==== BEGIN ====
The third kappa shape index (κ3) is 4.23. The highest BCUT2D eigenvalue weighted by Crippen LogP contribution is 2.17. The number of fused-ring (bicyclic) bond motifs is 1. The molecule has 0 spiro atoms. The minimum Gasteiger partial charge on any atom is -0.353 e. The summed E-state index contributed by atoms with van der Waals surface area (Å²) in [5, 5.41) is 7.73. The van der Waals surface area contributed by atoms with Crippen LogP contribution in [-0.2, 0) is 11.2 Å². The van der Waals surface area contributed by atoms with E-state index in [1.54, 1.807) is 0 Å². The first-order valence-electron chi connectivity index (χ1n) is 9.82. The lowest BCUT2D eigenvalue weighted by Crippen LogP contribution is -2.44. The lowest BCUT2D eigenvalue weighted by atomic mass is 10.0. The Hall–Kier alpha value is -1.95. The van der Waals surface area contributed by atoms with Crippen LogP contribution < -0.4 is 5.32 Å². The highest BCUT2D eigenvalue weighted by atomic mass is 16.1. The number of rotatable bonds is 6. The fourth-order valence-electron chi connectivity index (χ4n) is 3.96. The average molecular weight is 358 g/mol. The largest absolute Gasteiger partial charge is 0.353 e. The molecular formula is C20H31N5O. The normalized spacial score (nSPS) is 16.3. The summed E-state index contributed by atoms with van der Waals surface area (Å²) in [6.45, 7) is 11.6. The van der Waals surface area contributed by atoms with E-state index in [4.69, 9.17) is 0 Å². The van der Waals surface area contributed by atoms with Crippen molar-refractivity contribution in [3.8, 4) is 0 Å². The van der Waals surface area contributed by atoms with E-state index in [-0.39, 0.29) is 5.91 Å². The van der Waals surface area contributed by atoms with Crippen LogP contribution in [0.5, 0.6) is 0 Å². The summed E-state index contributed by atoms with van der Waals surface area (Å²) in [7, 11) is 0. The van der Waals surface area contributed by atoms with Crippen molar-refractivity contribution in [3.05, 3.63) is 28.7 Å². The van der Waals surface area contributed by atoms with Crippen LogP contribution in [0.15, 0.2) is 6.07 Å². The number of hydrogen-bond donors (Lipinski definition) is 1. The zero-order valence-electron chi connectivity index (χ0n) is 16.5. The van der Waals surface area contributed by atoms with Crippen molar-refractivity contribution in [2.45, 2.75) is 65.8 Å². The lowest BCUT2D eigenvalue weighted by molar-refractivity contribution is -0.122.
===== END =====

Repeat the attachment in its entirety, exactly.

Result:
The third kappa shape index (κ3) is 4.23. The highest BCUT2D eigenvalue weighted by Crippen LogP contribution is 2.17. The number of fused-ring (bicyclic) bond motifs is 1. The molecule has 0 spiro atoms. The minimum Gasteiger partial charge on any atom is -0.353 e. The summed E-state index contributed by atoms with van der Waals surface area (Å²) in [5, 5.41) is 7.73. The van der Waals surface area contributed by atoms with Crippen LogP contribution in [-0.2, 0) is 11.2 Å². The van der Waals surface area contributed by atoms with E-state index in [1.54, 1.807) is 0 Å². The first-order valence-electron chi connectivity index (χ1n) is 9.82. The lowest BCUT2D eigenvalue weighted by Crippen LogP contribution is -2.44. The lowest BCUT2D eigenvalue weighted by atomic mass is 10.0. The Hall–Kier alpha value is -1.95. The van der Waals surface area contributed by atoms with Crippen LogP contribution < -0.4 is 5.32 Å². The highest BCUT2D eigenvalue weighted by atomic mass is 16.1. The number of rotatable bonds is 6. The fourth-order valence-electron chi connectivity index (χ4n) is 3.96. The average molecular weight is 358 g/mol. The largest absolute Gasteiger partial charge is 0.353 e. The molecular formula is C20H31N5O. The normalized spacial score (nSPS) is 16.3. The summed E-state index contributed by atoms with van der Waals surface area (Å²) in [6.45, 7) is 11.6. The van der Waals surface area contributed by atoms with E-state index in [4.69, 9.17) is 0 Å². The van der Waals surface area contributed by atoms with Crippen molar-refractivity contribution in [3.8, 4) is 0 Å². The van der Waals surface area contributed by atoms with E-state index in [-0.39, 0.29) is 5.91 Å². The van der Waals surface area contributed by atoms with Crippen LogP contribution in [0.5, 0.6) is 0 Å². The summed E-state index contributed by atoms with van der Waals surface area (Å²) in [7, 11) is 0. The van der Waals surface area contributed by atoms with Crippen molar-refractivity contribution in [3.05, 3.63) is 28.7 Å². The van der Waals surface area contributed by atoms with Crippen LogP contribution in [0.15, 0.2) is 6.07 Å². The number of hydrogen-bond donors (Lipinski definition) is 1. The zero-order valence-electron chi connectivity index (χ0n) is 16.5. The van der Waals surface area contributed by atoms with Crippen molar-refractivity contribution in [2.45, 2.75) is 65.8 Å². The lowest BCUT2D eigenvalue weighted by molar-refractivity contribution is -0.122.